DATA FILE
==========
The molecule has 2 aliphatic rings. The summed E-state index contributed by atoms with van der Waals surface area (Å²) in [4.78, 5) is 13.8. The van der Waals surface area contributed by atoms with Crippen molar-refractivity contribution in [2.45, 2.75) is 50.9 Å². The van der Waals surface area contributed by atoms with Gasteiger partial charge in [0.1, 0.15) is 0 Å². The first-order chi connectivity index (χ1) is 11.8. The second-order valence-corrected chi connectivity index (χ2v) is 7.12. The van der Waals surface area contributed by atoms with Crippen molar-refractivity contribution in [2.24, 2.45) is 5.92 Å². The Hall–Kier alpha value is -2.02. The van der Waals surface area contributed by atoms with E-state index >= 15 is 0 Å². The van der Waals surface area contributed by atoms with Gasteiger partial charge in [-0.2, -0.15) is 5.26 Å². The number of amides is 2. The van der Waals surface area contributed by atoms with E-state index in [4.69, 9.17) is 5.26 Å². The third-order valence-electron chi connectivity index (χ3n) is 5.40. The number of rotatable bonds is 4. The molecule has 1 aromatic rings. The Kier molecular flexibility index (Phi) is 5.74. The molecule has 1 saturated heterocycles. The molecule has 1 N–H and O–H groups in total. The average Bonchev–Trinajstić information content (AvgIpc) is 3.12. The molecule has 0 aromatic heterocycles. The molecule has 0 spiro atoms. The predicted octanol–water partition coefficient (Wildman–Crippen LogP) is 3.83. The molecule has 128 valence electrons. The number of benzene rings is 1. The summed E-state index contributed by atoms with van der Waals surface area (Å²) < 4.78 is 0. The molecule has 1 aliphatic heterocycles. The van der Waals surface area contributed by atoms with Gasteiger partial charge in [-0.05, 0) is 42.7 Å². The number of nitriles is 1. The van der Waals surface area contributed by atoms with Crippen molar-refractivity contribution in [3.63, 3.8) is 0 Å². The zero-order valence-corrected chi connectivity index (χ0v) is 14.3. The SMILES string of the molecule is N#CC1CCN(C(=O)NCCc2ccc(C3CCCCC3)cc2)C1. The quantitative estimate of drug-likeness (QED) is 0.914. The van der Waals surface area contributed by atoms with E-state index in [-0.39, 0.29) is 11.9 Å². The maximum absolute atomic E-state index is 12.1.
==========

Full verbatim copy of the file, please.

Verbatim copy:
The molecule has 2 aliphatic rings. The summed E-state index contributed by atoms with van der Waals surface area (Å²) in [4.78, 5) is 13.8. The van der Waals surface area contributed by atoms with Crippen molar-refractivity contribution in [2.45, 2.75) is 50.9 Å². The van der Waals surface area contributed by atoms with Gasteiger partial charge in [0.1, 0.15) is 0 Å². The first-order chi connectivity index (χ1) is 11.8. The second-order valence-corrected chi connectivity index (χ2v) is 7.12. The van der Waals surface area contributed by atoms with Crippen molar-refractivity contribution in [2.24, 2.45) is 5.92 Å². The Hall–Kier alpha value is -2.02. The van der Waals surface area contributed by atoms with E-state index >= 15 is 0 Å². The van der Waals surface area contributed by atoms with Gasteiger partial charge in [-0.2, -0.15) is 5.26 Å². The number of amides is 2. The van der Waals surface area contributed by atoms with E-state index in [4.69, 9.17) is 5.26 Å². The third-order valence-electron chi connectivity index (χ3n) is 5.40. The number of rotatable bonds is 4. The molecule has 1 aromatic rings. The Kier molecular flexibility index (Phi) is 5.74. The molecule has 1 saturated heterocycles. The molecule has 1 N–H and O–H groups in total. The average Bonchev–Trinajstić information content (AvgIpc) is 3.12. The molecule has 0 aromatic heterocycles. The molecule has 0 spiro atoms. The predicted octanol–water partition coefficient (Wildman–Crippen LogP) is 3.83. The molecule has 128 valence electrons. The number of benzene rings is 1. The summed E-state index contributed by atoms with van der Waals surface area (Å²) < 4.78 is 0. The molecule has 1 aliphatic heterocycles. The van der Waals surface area contributed by atoms with Gasteiger partial charge in [-0.05, 0) is 42.7 Å². The number of nitriles is 1. The van der Waals surface area contributed by atoms with Crippen molar-refractivity contribution in [3.63, 3.8) is 0 Å². The zero-order valence-corrected chi connectivity index (χ0v) is 14.3. The SMILES string of the molecule is N#CC1CCN(C(=O)NCCc2ccc(C3CCCCC3)cc2)C1. The quantitative estimate of drug-likeness (QED) is 0.914. The van der Waals surface area contributed by atoms with E-state index in [-0.39, 0.29) is 11.9 Å². The maximum absolute atomic E-state index is 12.1.